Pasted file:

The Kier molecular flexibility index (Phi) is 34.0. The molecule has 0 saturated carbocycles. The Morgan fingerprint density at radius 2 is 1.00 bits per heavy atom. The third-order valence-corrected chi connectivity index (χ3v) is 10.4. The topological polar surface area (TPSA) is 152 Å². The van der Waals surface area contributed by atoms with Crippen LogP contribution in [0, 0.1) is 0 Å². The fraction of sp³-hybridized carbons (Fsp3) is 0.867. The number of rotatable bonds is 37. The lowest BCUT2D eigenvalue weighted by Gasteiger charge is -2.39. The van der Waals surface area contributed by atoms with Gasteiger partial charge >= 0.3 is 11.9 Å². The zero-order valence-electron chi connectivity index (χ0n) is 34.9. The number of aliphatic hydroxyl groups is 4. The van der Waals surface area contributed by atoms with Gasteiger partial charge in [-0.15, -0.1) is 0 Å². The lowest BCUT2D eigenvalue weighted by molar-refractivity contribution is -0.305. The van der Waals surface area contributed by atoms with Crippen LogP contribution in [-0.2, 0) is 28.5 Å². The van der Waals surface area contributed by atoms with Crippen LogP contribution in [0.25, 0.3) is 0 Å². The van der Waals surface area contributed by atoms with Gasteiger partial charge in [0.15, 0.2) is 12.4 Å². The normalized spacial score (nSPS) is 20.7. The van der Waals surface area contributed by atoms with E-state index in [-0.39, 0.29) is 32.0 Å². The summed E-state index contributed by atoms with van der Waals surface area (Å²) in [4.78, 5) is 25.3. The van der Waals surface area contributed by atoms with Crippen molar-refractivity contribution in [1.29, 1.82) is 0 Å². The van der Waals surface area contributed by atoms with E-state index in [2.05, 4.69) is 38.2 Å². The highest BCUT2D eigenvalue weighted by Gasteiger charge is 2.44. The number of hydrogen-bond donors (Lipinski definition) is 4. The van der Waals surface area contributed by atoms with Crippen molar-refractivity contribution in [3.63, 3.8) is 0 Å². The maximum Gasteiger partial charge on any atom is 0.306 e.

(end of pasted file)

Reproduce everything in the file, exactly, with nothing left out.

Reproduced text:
The Kier molecular flexibility index (Phi) is 34.0. The molecule has 0 saturated carbocycles. The Morgan fingerprint density at radius 2 is 1.00 bits per heavy atom. The third-order valence-corrected chi connectivity index (χ3v) is 10.4. The topological polar surface area (TPSA) is 152 Å². The van der Waals surface area contributed by atoms with Crippen LogP contribution in [0, 0.1) is 0 Å². The fraction of sp³-hybridized carbons (Fsp3) is 0.867. The number of rotatable bonds is 37. The lowest BCUT2D eigenvalue weighted by Gasteiger charge is -2.39. The van der Waals surface area contributed by atoms with Gasteiger partial charge >= 0.3 is 11.9 Å². The zero-order valence-electron chi connectivity index (χ0n) is 34.9. The number of aliphatic hydroxyl groups is 4. The van der Waals surface area contributed by atoms with Gasteiger partial charge in [-0.15, -0.1) is 0 Å². The lowest BCUT2D eigenvalue weighted by molar-refractivity contribution is -0.305. The van der Waals surface area contributed by atoms with Crippen LogP contribution in [-0.2, 0) is 28.5 Å². The van der Waals surface area contributed by atoms with Crippen LogP contribution in [0.25, 0.3) is 0 Å². The van der Waals surface area contributed by atoms with Gasteiger partial charge in [0.15, 0.2) is 12.4 Å². The normalized spacial score (nSPS) is 20.7. The van der Waals surface area contributed by atoms with E-state index in [-0.39, 0.29) is 32.0 Å². The summed E-state index contributed by atoms with van der Waals surface area (Å²) in [4.78, 5) is 25.3. The van der Waals surface area contributed by atoms with Crippen molar-refractivity contribution in [1.29, 1.82) is 0 Å². The van der Waals surface area contributed by atoms with E-state index in [2.05, 4.69) is 38.2 Å². The highest BCUT2D eigenvalue weighted by Gasteiger charge is 2.44. The number of hydrogen-bond donors (Lipinski definition) is 4. The van der Waals surface area contributed by atoms with Crippen molar-refractivity contribution in [3.63, 3.8) is 0 Å². The maximum Gasteiger partial charge on any atom is 0.306 e.